Most exogenous developmental models have not provided satisfactory results in indigenous settings. The resulting development policies have contributed to the expropriation of indigenous territories and to the indiscriminate exploitation of natural resources, that have led to a generalized worsening of indigenous peoples’ living conditions. The expression “development aggression” has been coined to describe the violation of indigenous individual and collective rights during development processes that have been imposed top-down rather than shared and implemented with the communities involved. Against this background, several studies have pinpointed the role of indigenous entrepreneurship in sustaining endogenous development processes. Due to the low number of empirical studies supporting this proposition, this research aims at contributing to the debate, claiming that community enterprises are an effective vehicle for an indigenous self- determined process of development. More specifically, these grassroots entrepreneurial initiatives appear able to sustain an indigenous conception of well-being that has recently entered the Latin American debate on development. This conception, named buen vivir, emphasizes the importance of indigenous culture, the natural environment, and collective well-being. Based on a multidisciplinary approach that draws on entrepreneur- ship, economic sociology, anthropology, and development studies, the re- search combines theoretical and empirical approaches. An ethnographic study has been carried out in the first half of 2012 and has investigated sixteen self-managed community enterprises that have been founded by indigenous Mayan communities in the Mexican state of Chiapas. The fieldwork has been based on in-depth semi-structured interviews, as well as direct observation and analysis of secondary sources. The focus is on identifying the enabling factors that have supported the emergence of these enterprises and the impact they have had on improving indigenous peoples’ well-being. The main findings pinpoint the existence of some enabling factors for the emergence of community enterprises in the indigenous context, that have to be found in the indigenous cultural resources on which they are based, in the linkages they hold with social movements, and in the situation of social and economic stress of the context in which they are embedded. The research has also highlighted that in the context ana- lyzed community enterprises maintain some specific characteristics: they have a civic origin, thus they are not externally driven; they pursue a plurality of goals, which are not only social and economic, but also political, cultural and environmental; they have a participatory governance, based on equality among members and on democratic principles; and an entrepreneurial dimension that is explicitly aimed at pursuing social objectives through the continuous production of goods or services. These four characteristics explain the contribution that community enterprises can offer in supporting alternative approaches to development, where local communities are actors of their own development processes.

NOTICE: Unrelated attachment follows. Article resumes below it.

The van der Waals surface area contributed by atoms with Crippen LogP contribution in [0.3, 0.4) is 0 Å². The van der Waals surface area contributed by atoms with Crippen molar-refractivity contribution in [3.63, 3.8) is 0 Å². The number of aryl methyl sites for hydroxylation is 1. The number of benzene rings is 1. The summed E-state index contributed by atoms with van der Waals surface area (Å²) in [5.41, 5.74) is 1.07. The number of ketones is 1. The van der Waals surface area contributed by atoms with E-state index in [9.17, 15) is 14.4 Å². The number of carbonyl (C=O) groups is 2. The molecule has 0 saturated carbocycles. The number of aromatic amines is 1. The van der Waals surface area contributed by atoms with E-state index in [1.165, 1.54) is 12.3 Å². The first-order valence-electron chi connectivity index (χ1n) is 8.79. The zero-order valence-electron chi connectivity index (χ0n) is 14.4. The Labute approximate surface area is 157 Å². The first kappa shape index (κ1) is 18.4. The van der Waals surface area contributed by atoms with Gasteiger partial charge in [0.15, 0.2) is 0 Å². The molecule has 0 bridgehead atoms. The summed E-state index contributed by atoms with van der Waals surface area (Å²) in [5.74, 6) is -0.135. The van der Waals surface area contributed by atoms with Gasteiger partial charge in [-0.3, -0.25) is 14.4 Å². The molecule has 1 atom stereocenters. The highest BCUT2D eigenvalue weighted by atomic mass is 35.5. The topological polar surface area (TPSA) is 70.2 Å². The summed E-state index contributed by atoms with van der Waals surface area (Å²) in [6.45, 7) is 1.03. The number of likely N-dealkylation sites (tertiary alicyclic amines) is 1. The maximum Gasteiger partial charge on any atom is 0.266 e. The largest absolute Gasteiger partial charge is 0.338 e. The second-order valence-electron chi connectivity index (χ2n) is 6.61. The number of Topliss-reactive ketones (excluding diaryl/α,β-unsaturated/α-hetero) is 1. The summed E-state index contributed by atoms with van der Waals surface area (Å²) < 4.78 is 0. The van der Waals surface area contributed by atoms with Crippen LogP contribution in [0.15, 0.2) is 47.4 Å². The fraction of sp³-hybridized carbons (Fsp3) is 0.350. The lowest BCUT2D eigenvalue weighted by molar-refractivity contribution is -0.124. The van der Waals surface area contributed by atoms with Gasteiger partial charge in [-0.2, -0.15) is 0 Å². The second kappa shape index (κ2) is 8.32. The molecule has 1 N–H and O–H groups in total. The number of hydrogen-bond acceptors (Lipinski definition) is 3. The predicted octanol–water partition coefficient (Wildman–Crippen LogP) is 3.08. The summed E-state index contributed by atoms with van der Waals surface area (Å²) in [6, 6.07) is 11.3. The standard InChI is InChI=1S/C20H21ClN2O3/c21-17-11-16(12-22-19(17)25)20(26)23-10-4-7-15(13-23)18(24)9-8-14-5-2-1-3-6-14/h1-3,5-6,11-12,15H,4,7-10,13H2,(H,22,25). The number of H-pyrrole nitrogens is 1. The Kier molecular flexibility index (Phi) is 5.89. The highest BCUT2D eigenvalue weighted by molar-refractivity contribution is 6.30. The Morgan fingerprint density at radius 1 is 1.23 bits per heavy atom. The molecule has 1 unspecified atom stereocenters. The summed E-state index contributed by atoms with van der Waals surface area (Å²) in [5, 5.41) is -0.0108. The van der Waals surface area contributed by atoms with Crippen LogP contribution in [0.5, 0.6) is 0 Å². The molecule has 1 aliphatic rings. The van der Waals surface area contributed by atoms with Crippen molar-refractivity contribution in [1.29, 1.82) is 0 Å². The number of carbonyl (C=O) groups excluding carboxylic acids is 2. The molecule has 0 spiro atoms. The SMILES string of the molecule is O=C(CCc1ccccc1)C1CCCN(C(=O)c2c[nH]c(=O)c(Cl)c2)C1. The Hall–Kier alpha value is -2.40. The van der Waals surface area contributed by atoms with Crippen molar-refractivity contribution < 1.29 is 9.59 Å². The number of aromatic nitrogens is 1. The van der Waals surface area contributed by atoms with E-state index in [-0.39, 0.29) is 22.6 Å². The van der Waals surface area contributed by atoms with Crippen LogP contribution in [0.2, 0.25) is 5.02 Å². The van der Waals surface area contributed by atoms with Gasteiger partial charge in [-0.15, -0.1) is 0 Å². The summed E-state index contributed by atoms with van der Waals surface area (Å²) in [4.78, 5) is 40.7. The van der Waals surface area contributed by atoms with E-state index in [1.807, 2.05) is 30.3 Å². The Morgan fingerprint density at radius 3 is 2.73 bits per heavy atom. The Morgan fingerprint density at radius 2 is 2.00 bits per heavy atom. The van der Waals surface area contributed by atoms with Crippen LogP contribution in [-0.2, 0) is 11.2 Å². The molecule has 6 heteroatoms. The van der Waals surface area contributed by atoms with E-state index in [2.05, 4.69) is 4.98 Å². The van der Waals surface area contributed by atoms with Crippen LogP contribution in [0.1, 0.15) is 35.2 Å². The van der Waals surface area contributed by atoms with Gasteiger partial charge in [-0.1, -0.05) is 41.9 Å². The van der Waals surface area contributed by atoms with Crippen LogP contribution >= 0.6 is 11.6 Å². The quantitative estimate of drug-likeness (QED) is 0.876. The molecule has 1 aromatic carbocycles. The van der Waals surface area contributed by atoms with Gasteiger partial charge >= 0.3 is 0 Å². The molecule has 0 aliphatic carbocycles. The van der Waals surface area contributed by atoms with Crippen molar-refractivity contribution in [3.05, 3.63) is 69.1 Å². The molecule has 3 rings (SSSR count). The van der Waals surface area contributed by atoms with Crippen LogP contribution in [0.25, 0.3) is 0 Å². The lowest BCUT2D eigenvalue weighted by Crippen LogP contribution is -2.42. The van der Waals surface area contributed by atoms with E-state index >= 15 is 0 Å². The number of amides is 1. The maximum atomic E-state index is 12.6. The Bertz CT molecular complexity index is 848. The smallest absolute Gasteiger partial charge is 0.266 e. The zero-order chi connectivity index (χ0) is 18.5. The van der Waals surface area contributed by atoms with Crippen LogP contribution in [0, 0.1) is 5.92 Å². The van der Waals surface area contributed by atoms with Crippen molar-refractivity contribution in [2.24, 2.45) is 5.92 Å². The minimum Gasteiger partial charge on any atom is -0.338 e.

Indigenous Peoples and Self-Determined Development: the Case of Community Enterprises in Chiapas / Giovannini, Michela. - (2014), pp. 1-191.

Indigenous Peoples and Self-Determined Development: the Case of Community Enterprises in Chiapas

Giovannini, Michela
2014-01-01

Abstract